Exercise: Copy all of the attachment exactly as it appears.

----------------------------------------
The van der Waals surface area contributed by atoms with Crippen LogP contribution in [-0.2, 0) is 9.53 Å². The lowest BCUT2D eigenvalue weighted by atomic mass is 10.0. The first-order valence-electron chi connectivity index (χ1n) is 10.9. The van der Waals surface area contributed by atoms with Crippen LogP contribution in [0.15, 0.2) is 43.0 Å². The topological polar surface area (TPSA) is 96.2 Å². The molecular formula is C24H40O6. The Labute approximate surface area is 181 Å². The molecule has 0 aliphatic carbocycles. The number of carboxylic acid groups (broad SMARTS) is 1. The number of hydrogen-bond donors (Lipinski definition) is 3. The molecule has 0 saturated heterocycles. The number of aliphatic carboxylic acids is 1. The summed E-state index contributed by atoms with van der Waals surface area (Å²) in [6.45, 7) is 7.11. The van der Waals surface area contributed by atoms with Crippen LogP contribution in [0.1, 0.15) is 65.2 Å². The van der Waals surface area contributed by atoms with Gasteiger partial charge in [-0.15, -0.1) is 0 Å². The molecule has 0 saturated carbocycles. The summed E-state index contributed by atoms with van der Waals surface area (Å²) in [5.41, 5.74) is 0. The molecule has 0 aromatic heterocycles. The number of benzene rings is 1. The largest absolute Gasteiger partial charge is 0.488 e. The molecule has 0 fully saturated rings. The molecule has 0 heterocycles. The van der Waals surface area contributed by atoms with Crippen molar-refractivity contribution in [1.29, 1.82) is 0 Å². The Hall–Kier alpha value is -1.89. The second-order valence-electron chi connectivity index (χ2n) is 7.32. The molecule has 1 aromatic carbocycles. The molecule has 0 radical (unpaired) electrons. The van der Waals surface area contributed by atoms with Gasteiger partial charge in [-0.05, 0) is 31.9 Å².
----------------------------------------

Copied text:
The van der Waals surface area contributed by atoms with Crippen LogP contribution in [-0.2, 0) is 9.53 Å². The lowest BCUT2D eigenvalue weighted by atomic mass is 10.0. The first-order valence-electron chi connectivity index (χ1n) is 10.9. The van der Waals surface area contributed by atoms with Crippen LogP contribution in [0.15, 0.2) is 43.0 Å². The topological polar surface area (TPSA) is 96.2 Å². The molecular formula is C24H40O6. The Labute approximate surface area is 181 Å². The molecule has 0 aliphatic carbocycles. The number of carboxylic acid groups (broad SMARTS) is 1. The number of hydrogen-bond donors (Lipinski definition) is 3. The molecule has 0 saturated heterocycles. The number of aliphatic carboxylic acids is 1. The summed E-state index contributed by atoms with van der Waals surface area (Å²) in [6.45, 7) is 7.11. The van der Waals surface area contributed by atoms with Crippen LogP contribution in [0.1, 0.15) is 65.2 Å². The van der Waals surface area contributed by atoms with Gasteiger partial charge in [-0.15, -0.1) is 0 Å². The molecule has 0 saturated carbocycles. The summed E-state index contributed by atoms with van der Waals surface area (Å²) in [5.41, 5.74) is 0. The molecule has 0 aromatic heterocycles. The number of benzene rings is 1. The largest absolute Gasteiger partial charge is 0.488 e. The molecule has 0 fully saturated rings. The molecule has 0 heterocycles. The van der Waals surface area contributed by atoms with Crippen molar-refractivity contribution in [1.29, 1.82) is 0 Å². The Hall–Kier alpha value is -1.89. The second-order valence-electron chi connectivity index (χ2n) is 7.32. The molecule has 1 aromatic carbocycles. The molecule has 0 radical (unpaired) electrons. The van der Waals surface area contributed by atoms with Gasteiger partial charge in [-0.05, 0) is 31.9 Å².